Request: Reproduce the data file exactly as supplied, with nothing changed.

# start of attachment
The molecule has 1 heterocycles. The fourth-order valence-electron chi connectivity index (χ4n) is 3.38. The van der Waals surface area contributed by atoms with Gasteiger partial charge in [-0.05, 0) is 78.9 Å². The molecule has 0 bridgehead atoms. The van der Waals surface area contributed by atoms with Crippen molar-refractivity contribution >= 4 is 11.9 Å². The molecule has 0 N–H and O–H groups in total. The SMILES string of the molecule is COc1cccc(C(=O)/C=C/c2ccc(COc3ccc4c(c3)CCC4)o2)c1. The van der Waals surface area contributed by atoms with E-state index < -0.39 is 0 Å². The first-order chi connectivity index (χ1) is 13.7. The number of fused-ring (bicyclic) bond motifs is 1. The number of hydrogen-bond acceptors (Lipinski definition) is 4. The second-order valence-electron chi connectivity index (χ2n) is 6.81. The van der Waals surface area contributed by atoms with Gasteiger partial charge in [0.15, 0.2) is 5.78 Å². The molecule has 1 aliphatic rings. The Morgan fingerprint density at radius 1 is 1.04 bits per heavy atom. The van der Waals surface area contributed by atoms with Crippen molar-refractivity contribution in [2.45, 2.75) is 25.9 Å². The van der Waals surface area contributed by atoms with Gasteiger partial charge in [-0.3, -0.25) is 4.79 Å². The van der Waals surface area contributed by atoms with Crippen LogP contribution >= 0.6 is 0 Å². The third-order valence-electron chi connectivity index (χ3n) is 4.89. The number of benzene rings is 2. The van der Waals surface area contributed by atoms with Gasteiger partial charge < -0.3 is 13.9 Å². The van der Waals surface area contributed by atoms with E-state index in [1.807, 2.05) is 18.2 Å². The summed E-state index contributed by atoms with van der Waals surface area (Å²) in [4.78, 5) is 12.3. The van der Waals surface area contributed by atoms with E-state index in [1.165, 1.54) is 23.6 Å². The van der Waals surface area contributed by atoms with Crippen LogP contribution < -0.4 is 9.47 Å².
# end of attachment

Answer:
The molecule has 1 heterocycles. The fourth-order valence-electron chi connectivity index (χ4n) is 3.38. The van der Waals surface area contributed by atoms with Gasteiger partial charge in [-0.05, 0) is 78.9 Å². The molecule has 0 bridgehead atoms. The van der Waals surface area contributed by atoms with Crippen molar-refractivity contribution >= 4 is 11.9 Å². The molecule has 0 N–H and O–H groups in total. The SMILES string of the molecule is COc1cccc(C(=O)/C=C/c2ccc(COc3ccc4c(c3)CCC4)o2)c1. The van der Waals surface area contributed by atoms with E-state index < -0.39 is 0 Å². The first-order chi connectivity index (χ1) is 13.7. The number of fused-ring (bicyclic) bond motifs is 1. The number of hydrogen-bond acceptors (Lipinski definition) is 4. The second-order valence-electron chi connectivity index (χ2n) is 6.81. The van der Waals surface area contributed by atoms with Gasteiger partial charge in [0.15, 0.2) is 5.78 Å². The molecule has 1 aliphatic rings. The Morgan fingerprint density at radius 1 is 1.04 bits per heavy atom. The van der Waals surface area contributed by atoms with Crippen molar-refractivity contribution in [2.45, 2.75) is 25.9 Å². The van der Waals surface area contributed by atoms with Gasteiger partial charge in [-0.3, -0.25) is 4.79 Å². The van der Waals surface area contributed by atoms with Crippen LogP contribution >= 0.6 is 0 Å². The third-order valence-electron chi connectivity index (χ3n) is 4.89. The number of benzene rings is 2. The van der Waals surface area contributed by atoms with Gasteiger partial charge < -0.3 is 13.9 Å². The van der Waals surface area contributed by atoms with E-state index in [1.807, 2.05) is 18.2 Å². The summed E-state index contributed by atoms with van der Waals surface area (Å²) in [4.78, 5) is 12.3. The van der Waals surface area contributed by atoms with E-state index in [1.165, 1.54) is 23.6 Å². The van der Waals surface area contributed by atoms with Crippen LogP contribution < -0.4 is 9.47 Å².